About 1/3 of the adult population will experience lower back pain and/or sciatica as a result of a lumbar disc lesion at some point in their lifetime.
If you’ve ever heard the term “Herniated Disc,” but aren’t exactly sure what that means, consider watching this short video about Lumbar Disc Problems.
If you suspect that you are suffering from this condition, here are 3 tips to help…
- Home Ice - Application of ice will help reduce inflammation by constricting swollen blood vessels. Ice may also help reduce muscle spasm and numb irritated nerves.
- Apply for 10-15 minutes. Break for 30 minutes. Reapply. (Alternatives to the ice pack include Ziploc bags filled with ice, or a bag of frozen vegetables.) Repeat several times a day as needed.
- Place a thin towel between your skin and the ice pack for comfort and safety.
- Use ice-massage for smaller areas. Begin by freezing a small paper cup of water. When frozen, tear off the bottom inch of the cup to expose the ice. Massage the indicated area for 5-10 minutes in a slow figure-eight pattern. Do not hold the ice in one position.
- Perform the Abdominal Brace Exercise - The basic goal of “abdominal bracing” is to tighten your abdominal wall in order to protect your spine. To help you perform this exercise, imagine that someone is about to punch you in your stomach. Your stomach muscles should contract to brace for the punch. Your abdominal wall should not be “sucked in” nor “pushed out”. Do not move your spine or pelvis. This contraction should be performed during all movements throughout the day to assist in spine stability. Watch a video of this exercise here.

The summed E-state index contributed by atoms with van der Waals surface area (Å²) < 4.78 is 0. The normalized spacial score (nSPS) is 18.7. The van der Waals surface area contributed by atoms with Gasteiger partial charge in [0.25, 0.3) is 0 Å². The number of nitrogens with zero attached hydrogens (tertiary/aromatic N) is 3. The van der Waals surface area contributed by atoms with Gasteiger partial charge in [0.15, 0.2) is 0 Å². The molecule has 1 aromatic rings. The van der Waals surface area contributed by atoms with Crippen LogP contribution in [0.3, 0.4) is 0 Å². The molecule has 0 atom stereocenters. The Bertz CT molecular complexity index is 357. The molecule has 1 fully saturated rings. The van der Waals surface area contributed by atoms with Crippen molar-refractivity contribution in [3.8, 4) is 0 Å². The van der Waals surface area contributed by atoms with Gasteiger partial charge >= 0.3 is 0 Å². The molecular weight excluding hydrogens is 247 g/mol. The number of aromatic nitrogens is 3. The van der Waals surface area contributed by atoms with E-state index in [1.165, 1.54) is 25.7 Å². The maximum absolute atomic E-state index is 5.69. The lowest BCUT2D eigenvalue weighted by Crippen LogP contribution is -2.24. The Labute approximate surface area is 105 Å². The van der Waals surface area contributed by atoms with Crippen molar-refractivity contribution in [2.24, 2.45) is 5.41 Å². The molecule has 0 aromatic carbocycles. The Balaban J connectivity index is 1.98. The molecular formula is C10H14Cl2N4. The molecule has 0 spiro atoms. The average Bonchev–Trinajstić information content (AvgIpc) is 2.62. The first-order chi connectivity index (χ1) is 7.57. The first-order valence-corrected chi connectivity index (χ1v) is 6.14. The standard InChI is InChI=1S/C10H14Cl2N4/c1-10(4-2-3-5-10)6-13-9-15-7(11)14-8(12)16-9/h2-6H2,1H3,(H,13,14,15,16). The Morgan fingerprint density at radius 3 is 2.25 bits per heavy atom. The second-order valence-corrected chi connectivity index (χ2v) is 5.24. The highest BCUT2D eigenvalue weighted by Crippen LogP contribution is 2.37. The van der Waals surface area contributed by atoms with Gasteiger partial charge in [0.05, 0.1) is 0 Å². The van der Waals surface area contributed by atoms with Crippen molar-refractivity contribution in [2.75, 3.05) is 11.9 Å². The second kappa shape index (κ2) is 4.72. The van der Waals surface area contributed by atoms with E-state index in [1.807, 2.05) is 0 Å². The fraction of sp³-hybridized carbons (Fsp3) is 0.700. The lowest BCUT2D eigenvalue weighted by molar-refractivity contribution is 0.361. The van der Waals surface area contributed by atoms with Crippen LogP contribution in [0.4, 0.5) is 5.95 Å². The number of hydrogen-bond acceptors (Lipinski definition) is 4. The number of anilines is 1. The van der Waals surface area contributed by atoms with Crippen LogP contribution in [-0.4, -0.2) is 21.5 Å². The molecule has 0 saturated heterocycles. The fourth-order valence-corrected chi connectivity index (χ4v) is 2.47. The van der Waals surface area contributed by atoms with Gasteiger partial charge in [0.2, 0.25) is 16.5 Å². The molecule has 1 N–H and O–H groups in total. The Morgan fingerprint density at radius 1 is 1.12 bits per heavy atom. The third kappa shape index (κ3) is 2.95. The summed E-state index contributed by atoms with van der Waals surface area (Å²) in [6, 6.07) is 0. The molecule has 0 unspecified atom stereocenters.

- Be Cautious Entering & Exiting a Vehicle - Entering and exiting your vehicle is a potential risky activity for low back pain sufferers. Follow these tips to limit problems:
- To enter the vehicle, open the door and stand with your back to the seat, legs close to the side of the vehicle. For larger vehicles, you may wish to begin by standing on the running board. Place your hands on the door and doorframe to keep your movements slow and controlled then slowly lower your body into the vehicle.
- Tuck your head into the vehicle. Keep your knees close to each other, as though they have been taped together, brace your abdomen as though you’re about to be punched in the stomach and pivot your body as a whole without twisting or bending at the waist. You may grasp the steering wheel with your right hand to help you pivot.
- Use a lumbar roll or other support to help maintain good posture. Position the roll slightly above your belt to support the “small of your back”. Adjust your seat so that your knees are slightly lower than your hips. Try to avoid prolonged car rides- take frequent breaks.
- Before exiting, create adequate space by pushing your vehicle seat back as far as possible and move the steering wheel up and out of the way. To exit, first scoot slightly to the door side edge of your seat, then keep your knees together and pivot with the same cautions that you used to enter the vehicle. When your feet are shoulder width apart and firmly on the ground or running board, grasp the door and doorframe, lean forward, but be sure not to bend your back as you tighten your abdominal muscles. Slowly thrust your hips forward to stand up.